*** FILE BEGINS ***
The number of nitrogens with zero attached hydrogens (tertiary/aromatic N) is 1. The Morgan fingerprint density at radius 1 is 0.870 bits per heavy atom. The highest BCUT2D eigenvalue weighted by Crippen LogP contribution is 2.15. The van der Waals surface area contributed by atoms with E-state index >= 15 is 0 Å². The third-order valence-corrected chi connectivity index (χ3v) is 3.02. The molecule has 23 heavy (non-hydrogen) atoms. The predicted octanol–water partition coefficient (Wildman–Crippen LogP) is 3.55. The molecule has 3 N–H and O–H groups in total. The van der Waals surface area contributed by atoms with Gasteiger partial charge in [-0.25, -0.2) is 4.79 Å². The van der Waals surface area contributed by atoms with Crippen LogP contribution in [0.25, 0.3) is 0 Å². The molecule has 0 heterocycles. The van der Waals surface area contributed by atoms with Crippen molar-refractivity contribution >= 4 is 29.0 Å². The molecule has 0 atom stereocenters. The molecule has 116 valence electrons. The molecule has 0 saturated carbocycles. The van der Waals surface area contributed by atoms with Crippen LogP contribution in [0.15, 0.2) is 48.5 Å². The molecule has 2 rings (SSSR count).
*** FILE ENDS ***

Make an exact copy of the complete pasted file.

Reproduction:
The number of nitrogens with zero attached hydrogens (tertiary/aromatic N) is 1. The Morgan fingerprint density at radius 1 is 0.870 bits per heavy atom. The highest BCUT2D eigenvalue weighted by Crippen LogP contribution is 2.15. The van der Waals surface area contributed by atoms with E-state index >= 15 is 0 Å². The third-order valence-corrected chi connectivity index (χ3v) is 3.02. The molecule has 23 heavy (non-hydrogen) atoms. The predicted octanol–water partition coefficient (Wildman–Crippen LogP) is 3.55. The molecule has 3 N–H and O–H groups in total. The van der Waals surface area contributed by atoms with Gasteiger partial charge in [-0.25, -0.2) is 4.79 Å². The van der Waals surface area contributed by atoms with Crippen LogP contribution in [0.25, 0.3) is 0 Å². The molecule has 0 heterocycles. The van der Waals surface area contributed by atoms with Crippen molar-refractivity contribution >= 4 is 29.0 Å². The molecule has 0 atom stereocenters. The molecule has 116 valence electrons. The molecule has 0 saturated carbocycles. The van der Waals surface area contributed by atoms with Crippen LogP contribution in [0.15, 0.2) is 48.5 Å². The molecule has 2 rings (SSSR count).